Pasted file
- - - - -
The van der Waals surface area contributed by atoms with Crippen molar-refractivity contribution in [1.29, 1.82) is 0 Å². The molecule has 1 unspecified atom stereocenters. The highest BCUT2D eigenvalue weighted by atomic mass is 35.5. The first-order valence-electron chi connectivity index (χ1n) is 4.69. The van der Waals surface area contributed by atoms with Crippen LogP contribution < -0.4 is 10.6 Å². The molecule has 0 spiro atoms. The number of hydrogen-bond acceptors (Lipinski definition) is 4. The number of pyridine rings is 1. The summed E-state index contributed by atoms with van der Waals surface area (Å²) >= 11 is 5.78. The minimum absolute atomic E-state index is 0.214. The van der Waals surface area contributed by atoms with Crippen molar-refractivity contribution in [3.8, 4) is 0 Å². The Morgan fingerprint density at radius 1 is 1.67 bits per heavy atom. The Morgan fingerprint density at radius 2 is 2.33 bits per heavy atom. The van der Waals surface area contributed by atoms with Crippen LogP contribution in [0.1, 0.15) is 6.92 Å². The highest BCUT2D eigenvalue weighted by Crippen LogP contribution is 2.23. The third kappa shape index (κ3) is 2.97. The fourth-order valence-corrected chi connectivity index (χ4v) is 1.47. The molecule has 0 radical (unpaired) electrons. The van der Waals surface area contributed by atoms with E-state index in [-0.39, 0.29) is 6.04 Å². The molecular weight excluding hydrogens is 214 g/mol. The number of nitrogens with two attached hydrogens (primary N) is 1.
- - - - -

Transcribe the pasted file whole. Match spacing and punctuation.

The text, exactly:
The van der Waals surface area contributed by atoms with Crippen molar-refractivity contribution in [1.29, 1.82) is 0 Å². The molecule has 1 unspecified atom stereocenters. The highest BCUT2D eigenvalue weighted by atomic mass is 35.5. The first-order valence-electron chi connectivity index (χ1n) is 4.69. The van der Waals surface area contributed by atoms with Crippen LogP contribution < -0.4 is 10.6 Å². The molecule has 0 spiro atoms. The number of hydrogen-bond acceptors (Lipinski definition) is 4. The number of pyridine rings is 1. The summed E-state index contributed by atoms with van der Waals surface area (Å²) >= 11 is 5.78. The minimum absolute atomic E-state index is 0.214. The van der Waals surface area contributed by atoms with Crippen molar-refractivity contribution in [3.8, 4) is 0 Å². The Morgan fingerprint density at radius 1 is 1.67 bits per heavy atom. The Morgan fingerprint density at radius 2 is 2.33 bits per heavy atom. The van der Waals surface area contributed by atoms with Crippen LogP contribution in [0.1, 0.15) is 6.92 Å². The highest BCUT2D eigenvalue weighted by Crippen LogP contribution is 2.23. The third kappa shape index (κ3) is 2.97. The fourth-order valence-corrected chi connectivity index (χ4v) is 1.47. The molecule has 0 radical (unpaired) electrons. The van der Waals surface area contributed by atoms with E-state index in [-0.39, 0.29) is 6.04 Å². The molecular weight excluding hydrogens is 214 g/mol. The number of nitrogens with two attached hydrogens (primary N) is 1.